1. Human Computer Interaction for the Web

The author paints a scenario (U.S. advertising that failed when used overseas) to illustrate the importance of usability as the driver of Web design and suggest that usability is the ultimate end of design.

The approach of this book will stem from the field of Human Computer Interaction (HCI), which itself has three considerations:

  1. Human Behavior - The nature and capabilities of the person
  2. Computing Technology - The nature and capabilities of technology
  3. Design - Developing an interface between #1 and #2

The scope of the book will focus on the Web - specifically, Web sites, pages, and applications. The initial chapter will summarize the principles of HCI as an approach.

1.1 A Short History of HCI

Until the mid 1980's, computers were used only by a few technically sophisticated individuals, but have spread to the point where they are omnipresent in the daily life of most people. Hence, the research into designing this interface, and eventually the Web interface specifically, is relatively new.

1.1.1 Origins

HCI is a subset of the engineering. Originally, research focused on the interface between humans and machines (industrial machines, vehicles, etc.) was studied, focusing largely on the physical characteristics of human operators (range of motion, strength and stamina, visual acuity, etc.) with a goal of providing controls that a human was capable of using.

A key concept is the symbiotic model: the combination of human and mechanical elements that leverages the advantages of each to derive the most efficient/effective combination. The author also mentions a couple of other approaches (GOMS and "Level of Interaction" models), but in scant detail.

1.1.2 Focus on the User Interface

In the early 1980's, there was a "flurry" of psychological research in the area of human-computer interaction, and at this point, HCI is considered to have come into its own as a field of study.

There was also at this time an explosion in personal computing, and the development of the operating system with a graphical interface, along with a set of standard components that are leveraged by applications (rather than each application creating its own unique GUI).

1.1.3 User Interface Software

A little vague here, but the key is that research focused on the tools and systems that create user interfaces on computer systems.

1.1.4 Usability

In software engineering, developers sought to design applications for ease of use, ease of learning, memorability, lack of errors, and satisfaction, and there was some effort to discover the factors that contributed to "usability" and measurements to gauge these factors. Two factors were key:

Ease of Learning measures the time it takes users to learn to do a task, not only in regard to a specific application, but to multiple applications on a given system (what learning carries from one application to another).

Ease of Use measures the number of actions required to complete a task. Generally, the fewer actions (keystrokes or mouse clicks), the more usable the system or application is considered to be.

1.1.5 Focusing on the Web

The emergence of the Web created yet another specialization within the HCI community, fueled by investment by corporations who had a monetary interest in improving their Web-based operations.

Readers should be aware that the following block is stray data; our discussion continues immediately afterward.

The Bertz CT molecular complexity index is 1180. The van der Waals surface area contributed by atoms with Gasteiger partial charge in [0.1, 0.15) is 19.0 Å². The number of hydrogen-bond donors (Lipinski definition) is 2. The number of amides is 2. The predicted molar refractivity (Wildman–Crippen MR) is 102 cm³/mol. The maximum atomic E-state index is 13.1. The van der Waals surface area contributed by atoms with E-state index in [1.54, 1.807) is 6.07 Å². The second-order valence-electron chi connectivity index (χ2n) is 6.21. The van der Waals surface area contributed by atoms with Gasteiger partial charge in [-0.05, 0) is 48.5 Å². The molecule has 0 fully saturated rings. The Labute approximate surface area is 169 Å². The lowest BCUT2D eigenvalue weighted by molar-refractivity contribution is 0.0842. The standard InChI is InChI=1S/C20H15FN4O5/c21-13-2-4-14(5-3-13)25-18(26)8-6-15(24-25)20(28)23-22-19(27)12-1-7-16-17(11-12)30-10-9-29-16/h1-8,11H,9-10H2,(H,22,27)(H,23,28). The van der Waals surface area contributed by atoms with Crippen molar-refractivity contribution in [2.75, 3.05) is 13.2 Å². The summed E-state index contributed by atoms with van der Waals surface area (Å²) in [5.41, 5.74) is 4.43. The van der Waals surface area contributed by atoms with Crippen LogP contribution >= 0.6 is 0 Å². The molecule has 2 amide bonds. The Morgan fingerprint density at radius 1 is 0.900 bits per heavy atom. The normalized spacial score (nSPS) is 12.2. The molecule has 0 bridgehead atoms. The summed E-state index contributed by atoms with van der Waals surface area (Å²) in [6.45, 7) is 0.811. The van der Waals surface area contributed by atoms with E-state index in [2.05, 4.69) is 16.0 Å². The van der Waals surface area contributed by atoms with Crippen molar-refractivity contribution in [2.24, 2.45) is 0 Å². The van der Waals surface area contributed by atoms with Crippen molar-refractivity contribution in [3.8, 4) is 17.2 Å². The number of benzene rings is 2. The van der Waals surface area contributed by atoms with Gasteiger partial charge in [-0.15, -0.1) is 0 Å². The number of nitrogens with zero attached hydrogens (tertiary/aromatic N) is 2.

1.2 HCI Principles for the Web

The principles for HCI for the Web are fundamentally the same as they are for any computer interface, as the goals are largely the same. The key difference is that the user has a choice of which site to use, and will abandon a difficult site for a more usable one, making the need for ease-of-use and satisfaction more critical.

1.2.1 User-Centered Design

A key component here is research to determine the characterizes of the types of users (plural) who will interface with a site: from measurable aspects (e.g., degree of experience) to ones that are harder to quantify (e.g., cultural interpretation of color).

1.2.2 Early Human Factors Input

Especially with the availability of multimedia, it becomes important to consider the emotional, affective, and psychomotor factors.

1.2.3 Task Environment Analysis

Task analysis examines the necessary actions to accomplish a specific goal (including the nature and sequence of steps in a process), within the environment of the Web site in which the task is performed.

1.2.4 Iterative Design and Continuous Testing

This process concedes that design is not once-and-done, but is a repetitive process based on measuring performance and seeking more efficient methods of accomplishing a task (from optimizing an existing process to switching to an entirely different paradigm).

1.3 Web Usability

The author points out some of the key differences between usability of systems and applications on a computer and those within the specific environment of the Web, with an eye toward shaking those who are experienced with GUI out of their existing paradigms. Simply stated, the Web is different.

He also enumerates some of the key areas of concern:

He goes into a bit of a tirade at this point: "it's bad, and we must do better," and by "better" he means more usable.

1.4 Themes

1.4.1 Designing for Context

A contextual approach to Web design includes treatments of the Web environment, the user, the Web genre, the Web site, and the Web page. A separate chapter is devoted to each of these topics.

1.4.2 Designing for the User Experience

While basic utility remains important, focus is shifted more to the user experience with a site. The quality of experience determines whether a site is preferred by a user (to competing sites, or to other media).